CAPE CANAVERAL, Fla. — SpaceX has fired up the rocket that will ferry its next crew of astronauts to the International Space Station next week.
The private spaceflight company conducted a static-fire test on Saturday (April 22) of its Falcon 9 rocket at Pad 39A here at NASA’s Kennedy Space Center. The test is one of the last major milestones ahead of a planned launch on Thursday (April 22).
The routine preflight test kicked off the countdown to the highly-anticipated flight of the company’s second operational mission of its Dragon crew capsule, called Crew-2. The spacecraft is bound for the International Space Station, carrying with it two NASA astronauts and one astronaut each from the Japanese and European space agencies.
The test occurred as expected in the predawn hours on Saturday. Smoke and fire billowed briefly as the rocket’s nine Merlin 1D engines were lit. The brief ignition, known as a static-fire test, is a standard part of prelaunch procedures and one of the last major milestones before liftoff.
During the test, the Falcon 9 is held down on the pad while its nine first-stage engines are briefly fired. This allows crews to ensure that all systems are working properly and that the rocket is ready to fly. Shortly after the test, SpaceX tweeted that the static-fire test was a success and that the company planned to launch on Thursday at 6:11 a.m. EDT (1011 GMT).
The flight marks SpaceX’s 11th mission of the year and the 2nd long-duration mission to launch from Florida. The rocket’s first stage is expected to land on one of SpaceX’s drone ships, “Of Course I Still Love You”. Following a successful liftoff, the crew capsule will spend just under 24 hours trailing the space station before arriving at the orbital outpost early Friday (April 23).
In a shift from the company’s previous two crewed missions, both the Dragon capsule and its launcher have flown before. Following the success of the Demo-2 mission, which launched two NASA astronauts to the space station in May 2020, NASA gave SpaceX permission to reuse both the crew capsule and the rocket on future missions.
For this mission, the first stage is the same one that delivered the Crew-1 astronauts to space in November, and the Dragon capsule is the same one that Bob Behnken and Doug Hurley flew on last year. Its name is Endeavour.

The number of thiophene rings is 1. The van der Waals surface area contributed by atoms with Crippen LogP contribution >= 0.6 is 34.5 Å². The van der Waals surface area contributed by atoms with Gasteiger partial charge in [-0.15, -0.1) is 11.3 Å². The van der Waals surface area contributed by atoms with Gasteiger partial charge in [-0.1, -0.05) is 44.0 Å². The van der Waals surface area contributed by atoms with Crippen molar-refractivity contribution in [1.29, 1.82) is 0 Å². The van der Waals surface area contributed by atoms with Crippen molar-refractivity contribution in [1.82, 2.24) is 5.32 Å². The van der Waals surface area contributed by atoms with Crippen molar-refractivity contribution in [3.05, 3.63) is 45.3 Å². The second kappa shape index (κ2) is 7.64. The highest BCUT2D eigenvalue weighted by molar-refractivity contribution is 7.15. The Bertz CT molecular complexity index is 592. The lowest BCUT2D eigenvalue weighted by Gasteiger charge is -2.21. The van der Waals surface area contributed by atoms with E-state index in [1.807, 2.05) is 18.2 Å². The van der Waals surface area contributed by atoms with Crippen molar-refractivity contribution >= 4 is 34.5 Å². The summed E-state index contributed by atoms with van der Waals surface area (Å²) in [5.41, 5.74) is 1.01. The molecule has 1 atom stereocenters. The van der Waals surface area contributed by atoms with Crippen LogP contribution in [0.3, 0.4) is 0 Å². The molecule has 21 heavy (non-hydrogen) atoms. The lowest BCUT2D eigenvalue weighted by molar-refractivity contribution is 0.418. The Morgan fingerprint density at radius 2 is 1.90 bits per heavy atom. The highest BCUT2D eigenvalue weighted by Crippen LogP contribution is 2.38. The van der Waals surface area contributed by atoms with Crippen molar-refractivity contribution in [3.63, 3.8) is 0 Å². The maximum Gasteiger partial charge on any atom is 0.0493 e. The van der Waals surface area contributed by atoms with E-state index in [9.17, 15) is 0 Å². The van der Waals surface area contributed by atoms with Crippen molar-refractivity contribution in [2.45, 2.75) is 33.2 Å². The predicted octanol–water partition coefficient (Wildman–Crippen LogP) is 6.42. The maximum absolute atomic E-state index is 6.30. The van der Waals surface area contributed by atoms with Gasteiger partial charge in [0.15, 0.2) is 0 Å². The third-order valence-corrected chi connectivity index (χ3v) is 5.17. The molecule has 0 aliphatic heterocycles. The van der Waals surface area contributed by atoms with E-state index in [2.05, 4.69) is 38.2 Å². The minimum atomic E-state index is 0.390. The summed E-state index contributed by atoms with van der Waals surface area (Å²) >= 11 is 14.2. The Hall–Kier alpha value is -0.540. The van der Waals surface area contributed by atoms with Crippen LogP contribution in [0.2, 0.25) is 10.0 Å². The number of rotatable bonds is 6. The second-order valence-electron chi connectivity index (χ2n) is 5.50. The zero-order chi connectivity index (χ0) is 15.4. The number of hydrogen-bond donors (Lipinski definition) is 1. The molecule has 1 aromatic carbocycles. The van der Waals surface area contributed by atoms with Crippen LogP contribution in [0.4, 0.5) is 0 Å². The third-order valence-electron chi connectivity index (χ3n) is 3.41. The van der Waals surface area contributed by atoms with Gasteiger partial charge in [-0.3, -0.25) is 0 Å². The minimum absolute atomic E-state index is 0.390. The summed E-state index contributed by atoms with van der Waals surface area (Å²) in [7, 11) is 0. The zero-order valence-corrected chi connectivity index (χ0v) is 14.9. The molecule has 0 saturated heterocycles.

With the Dragon capsule perched atop the rocket, the duo rolled out of the hangar and onto the launch pad at complex 39A on Friday morning (April 16). Standing 256.3 feet (78.1 meters) tall, the pair were lifted upright later that afternoon.
Secured to the launch pad, teams were up early Saturday morning, loading the rocket with super-chilled propellants — kerosene and liquid oxygen — and then briefly ignited the first stage’s nine Merlin 1D engines.
The engines briefly fired at 6:11 a.m. EDT (1011 GMT), generating 1.7 million pounds of thrust while the booster remained firmly on the ground. Engineers reviewed the data before confirming they would proceed with the Falcon 9’s planned launch attempt Thursday morning.
The static fire test comes on the heels of a flight readiness review. On Thursday evening (April 15), NASA gave SpaceX the green light to proceed with launch preparations, with one exception.
During the preflight inspections, engineers noticed that more liquid oxygen was being loaded into the Falcon 9 than expected — a discrepancy that has been occurring without incident throughout the vehicle’s flight history.
“There’s one item we still need to do a little more work on,” Bill Gerstenmaier, NASA’s former head of Human Spaceflight, and SpaceX’s current vice president of build and flight reliability said Thursday during a media briefing. “In Texas, we discovered there was a potential loading error, where we actually may be adding a little extra oxygen in our tank than normal. We’ve been doing that throughout our flight history.”
With a successful static fire test now under SpaceX’s belt, teams have likely cleared the issue and the rocket is ready to fly. A final launch readiness review is planned for Tuesday (April 20) to discuss any remaining unresolved issues before the launch.
Following a successful liftoff on Thursday morning, SpaceX plans to land its first-stage booster on a floating platform at sea. If successful, it would mark the company’s 80th booster recovery.
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